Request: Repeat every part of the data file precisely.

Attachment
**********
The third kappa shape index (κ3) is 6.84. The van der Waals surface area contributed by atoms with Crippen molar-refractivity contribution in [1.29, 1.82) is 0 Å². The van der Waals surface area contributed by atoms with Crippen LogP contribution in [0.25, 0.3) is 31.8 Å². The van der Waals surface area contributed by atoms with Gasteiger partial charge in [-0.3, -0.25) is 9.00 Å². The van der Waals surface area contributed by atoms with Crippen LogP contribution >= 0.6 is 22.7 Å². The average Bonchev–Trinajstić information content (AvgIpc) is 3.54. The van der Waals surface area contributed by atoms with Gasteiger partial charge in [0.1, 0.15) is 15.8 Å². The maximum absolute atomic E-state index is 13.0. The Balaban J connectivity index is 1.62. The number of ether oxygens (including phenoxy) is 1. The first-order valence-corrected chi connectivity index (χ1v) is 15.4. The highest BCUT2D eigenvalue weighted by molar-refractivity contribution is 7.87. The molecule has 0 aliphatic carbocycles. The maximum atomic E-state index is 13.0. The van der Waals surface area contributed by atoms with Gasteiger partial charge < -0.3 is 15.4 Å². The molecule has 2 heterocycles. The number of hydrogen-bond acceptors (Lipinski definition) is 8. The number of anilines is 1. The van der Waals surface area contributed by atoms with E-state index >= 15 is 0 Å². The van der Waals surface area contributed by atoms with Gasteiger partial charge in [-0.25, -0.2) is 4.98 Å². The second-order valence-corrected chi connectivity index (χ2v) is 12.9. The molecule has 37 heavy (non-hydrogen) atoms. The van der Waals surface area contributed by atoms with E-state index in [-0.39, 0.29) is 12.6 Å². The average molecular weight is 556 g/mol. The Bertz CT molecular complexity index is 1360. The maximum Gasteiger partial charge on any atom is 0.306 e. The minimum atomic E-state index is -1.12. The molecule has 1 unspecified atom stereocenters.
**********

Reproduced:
The third kappa shape index (κ3) is 6.84. The van der Waals surface area contributed by atoms with Crippen molar-refractivity contribution in [1.29, 1.82) is 0 Å². The van der Waals surface area contributed by atoms with Crippen LogP contribution in [0.25, 0.3) is 31.8 Å². The van der Waals surface area contributed by atoms with Gasteiger partial charge in [-0.3, -0.25) is 9.00 Å². The van der Waals surface area contributed by atoms with Crippen LogP contribution >= 0.6 is 22.7 Å². The average Bonchev–Trinajstić information content (AvgIpc) is 3.54. The van der Waals surface area contributed by atoms with Gasteiger partial charge in [0.1, 0.15) is 15.8 Å². The maximum absolute atomic E-state index is 13.0. The Balaban J connectivity index is 1.62. The number of ether oxygens (including phenoxy) is 1. The first-order valence-corrected chi connectivity index (χ1v) is 15.4. The highest BCUT2D eigenvalue weighted by molar-refractivity contribution is 7.87. The molecule has 0 aliphatic carbocycles. The maximum atomic E-state index is 13.0. The van der Waals surface area contributed by atoms with Gasteiger partial charge < -0.3 is 15.4 Å². The molecule has 2 heterocycles. The number of hydrogen-bond acceptors (Lipinski definition) is 8. The number of anilines is 1. The van der Waals surface area contributed by atoms with E-state index >= 15 is 0 Å². The van der Waals surface area contributed by atoms with Gasteiger partial charge in [-0.25, -0.2) is 4.98 Å². The second-order valence-corrected chi connectivity index (χ2v) is 12.9. The molecule has 37 heavy (non-hydrogen) atoms. The van der Waals surface area contributed by atoms with E-state index in [-0.39, 0.29) is 12.6 Å². The average molecular weight is 556 g/mol. The Bertz CT molecular complexity index is 1360. The maximum Gasteiger partial charge on any atom is 0.306 e. The minimum atomic E-state index is -1.12. The molecule has 1 unspecified atom stereocenters.